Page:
Peep it: http://www.redwormcomposting.com .

Naturemill Composter Problem (video)

Nature Mill Composter Problem

Now THIS is interesting. This woman has to be so bummed. I wonder how often this is happening…even if it’s a rarity, that would certainly sway plenty of people to spend $400 elsewhere. One other thing, why would she be asking Youtube to “please confirm”? Shouldn’t she be asking Naturemill? I hope that’s not hinting at their customer service…

My main question for Naturemill: Do you have a program to take back your machine when it’s considered waste…they have a decent warranty, it seems. It would be a nice touch if that was elaborated on. Could always use a dead kitchen composter for parts, right?

How to Compost at Home with a Composting Bin (video)

How to Compost at Home with a Composting Bin

Here’s a good video showing how to build a super-pro looking dual chamber compost bin. I’m guessing this would cost between $40 and $50 to make, but it sure looks nice! He doesn’t specify the size, but I’d recommend 4′ x 4′ x 4′.

If you want to do this for free, find a few pallets and tie them together with coat hangers. Not as nice looking, but you’ll get the same results though.

Send me your compost pictures!

As I was staring at a jug of tea leaf compost that was gifted to me from a nearby cafe, I was thinking to myself how gorgeous it looked.  What does your compost look like?  Send me a picture of your compost and I’ll post it on my page.  I’d like to create a photo gallery of compost from around the world… sound good?  Send me a JPEG and include your name, location, and a story about it to weaver [dot] tyler [at] gmail [dot] com.

Who knows, maybe I’ll send you a random gift as a thank you…

Happy composting!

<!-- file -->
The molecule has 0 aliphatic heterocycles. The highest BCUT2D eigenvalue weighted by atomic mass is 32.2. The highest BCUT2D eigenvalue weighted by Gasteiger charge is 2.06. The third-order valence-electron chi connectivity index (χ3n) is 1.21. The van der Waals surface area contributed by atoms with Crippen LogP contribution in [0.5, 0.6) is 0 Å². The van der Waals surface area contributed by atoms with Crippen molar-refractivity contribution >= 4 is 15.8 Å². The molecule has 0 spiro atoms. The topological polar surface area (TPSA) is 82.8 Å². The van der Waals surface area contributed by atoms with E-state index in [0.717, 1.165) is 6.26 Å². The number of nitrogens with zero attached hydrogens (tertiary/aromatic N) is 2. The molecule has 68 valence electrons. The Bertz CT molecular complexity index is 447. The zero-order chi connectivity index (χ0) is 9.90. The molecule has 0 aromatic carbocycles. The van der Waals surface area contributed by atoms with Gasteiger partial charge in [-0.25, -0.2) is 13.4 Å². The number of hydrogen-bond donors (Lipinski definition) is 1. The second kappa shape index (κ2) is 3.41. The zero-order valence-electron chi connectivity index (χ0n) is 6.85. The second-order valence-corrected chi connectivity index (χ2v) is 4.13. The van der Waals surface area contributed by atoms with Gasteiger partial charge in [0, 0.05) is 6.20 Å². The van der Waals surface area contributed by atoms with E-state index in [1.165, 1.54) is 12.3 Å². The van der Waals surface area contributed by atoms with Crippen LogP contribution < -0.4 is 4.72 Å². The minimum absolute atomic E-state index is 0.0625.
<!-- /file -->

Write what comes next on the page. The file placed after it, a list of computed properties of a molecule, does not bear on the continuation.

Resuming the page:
Kitchen Composters, Compost Crocks, Or Compost Tumblers, What’s the Difference?

What’s the difference between a kitchen composter, compost crock and a compost tumbler?  Do I need all of these?  Are they all the same thing?  I’m going to describe what each of these things are and how to find what works best for you.

A compost crock is basically a container that you have in your kitchen to hold your food scraps until you get a chance to go out to the yard and empty it in your compost pile.  I’ve seen these made out of plastic, ceramic and stainless steel.  Since plastic tends to be somewhat flimsy and hold smells (especially compost), I recommend avoiding them.  Ceramic is nice looking, heavy and easy to clean, but it’s also easy to break.  Therefore, I tend to like stainless steel compost crocks.  I’ve had mine for quite some time, and many of them come with a charcoal filter to combat the smell although I’ve never had a problem with this.

Could you use a Tupperware container to do the job?  Absolutely.  However, if you can shell out a few bucks, the stainless steel crock will show its worth to you quickly.  Of the three items, having a compost crock is probably the most necessary.

Next up, the kitchen composter.  This is usually referring to a plastic bucket that sits in your kitchen and collects food scraps.  You add a rice bran blend to the bucket as it fills, and it breaks down the material surprisingly quickly.  I feel that this is the expensive way to go, as you need to buy refills of the rice bran and it isn’t all that cheap.

Most kitchen composters have a spout on them to collect “compost tea”, which is awesome.  Compost tea is like steroids for your plant, so it’s nice to have that bonus for using a kitchen composter.  They’re also good if you live in a cramped space and you don’t have the yard space for composting.

Finally, we have the compost tumbler.  There’s a lot of variations on composting in your yard, such as having a hole in the ground, a chicken wire fence with the material layered high, or a secure barrel of varying levels of quality.  When I first started composting, I had a trench in the ground and used a shovel to turn the pile…this got old pretty quickly.  Stray animals would mess around with the contents, so I needed to get a contained pile going.  Using a tumbler keeps the moisture straight, the animals out, and some even provide compost tea.

As you can see, all three items have different purposes, but using all three is not necessary.  I love composting, so I own a compost tumbler as well as a nice kitchen compost crock.  Whether you live in the city or the country, hot or cool climate, you can benefit from implementing any of these in your home.